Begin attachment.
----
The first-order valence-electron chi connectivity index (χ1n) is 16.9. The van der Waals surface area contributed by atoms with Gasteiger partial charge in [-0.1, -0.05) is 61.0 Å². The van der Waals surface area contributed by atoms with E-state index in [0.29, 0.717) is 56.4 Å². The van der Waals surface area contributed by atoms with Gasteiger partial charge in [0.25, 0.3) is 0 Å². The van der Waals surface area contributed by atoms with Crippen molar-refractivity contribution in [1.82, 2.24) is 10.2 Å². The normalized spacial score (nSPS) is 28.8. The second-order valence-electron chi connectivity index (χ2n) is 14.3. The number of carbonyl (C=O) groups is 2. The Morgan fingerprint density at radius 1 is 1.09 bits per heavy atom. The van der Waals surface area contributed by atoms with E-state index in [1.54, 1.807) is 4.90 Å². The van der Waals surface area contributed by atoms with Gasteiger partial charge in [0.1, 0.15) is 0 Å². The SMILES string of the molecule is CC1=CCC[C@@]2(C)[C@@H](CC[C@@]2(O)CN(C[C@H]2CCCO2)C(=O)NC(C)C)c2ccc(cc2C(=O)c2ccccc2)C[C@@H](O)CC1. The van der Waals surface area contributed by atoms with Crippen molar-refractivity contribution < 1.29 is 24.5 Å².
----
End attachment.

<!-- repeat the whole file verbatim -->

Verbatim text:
The first-order valence-electron chi connectivity index (χ1n) is 16.9. The van der Waals surface area contributed by atoms with Gasteiger partial charge in [-0.1, -0.05) is 61.0 Å². The van der Waals surface area contributed by atoms with E-state index in [0.29, 0.717) is 56.4 Å². The van der Waals surface area contributed by atoms with Gasteiger partial charge in [0.25, 0.3) is 0 Å². The van der Waals surface area contributed by atoms with Crippen molar-refractivity contribution in [1.82, 2.24) is 10.2 Å². The normalized spacial score (nSPS) is 28.8. The second-order valence-electron chi connectivity index (χ2n) is 14.3. The number of carbonyl (C=O) groups is 2. The Morgan fingerprint density at radius 1 is 1.09 bits per heavy atom. The van der Waals surface area contributed by atoms with E-state index in [1.54, 1.807) is 4.90 Å². The van der Waals surface area contributed by atoms with Gasteiger partial charge in [0.1, 0.15) is 0 Å². The SMILES string of the molecule is CC1=CCC[C@@]2(C)[C@@H](CC[C@@]2(O)CN(C[C@H]2CCCO2)C(=O)NC(C)C)c2ccc(cc2C(=O)c2ccccc2)C[C@@H](O)CC1. The van der Waals surface area contributed by atoms with Crippen molar-refractivity contribution < 1.29 is 24.5 Å².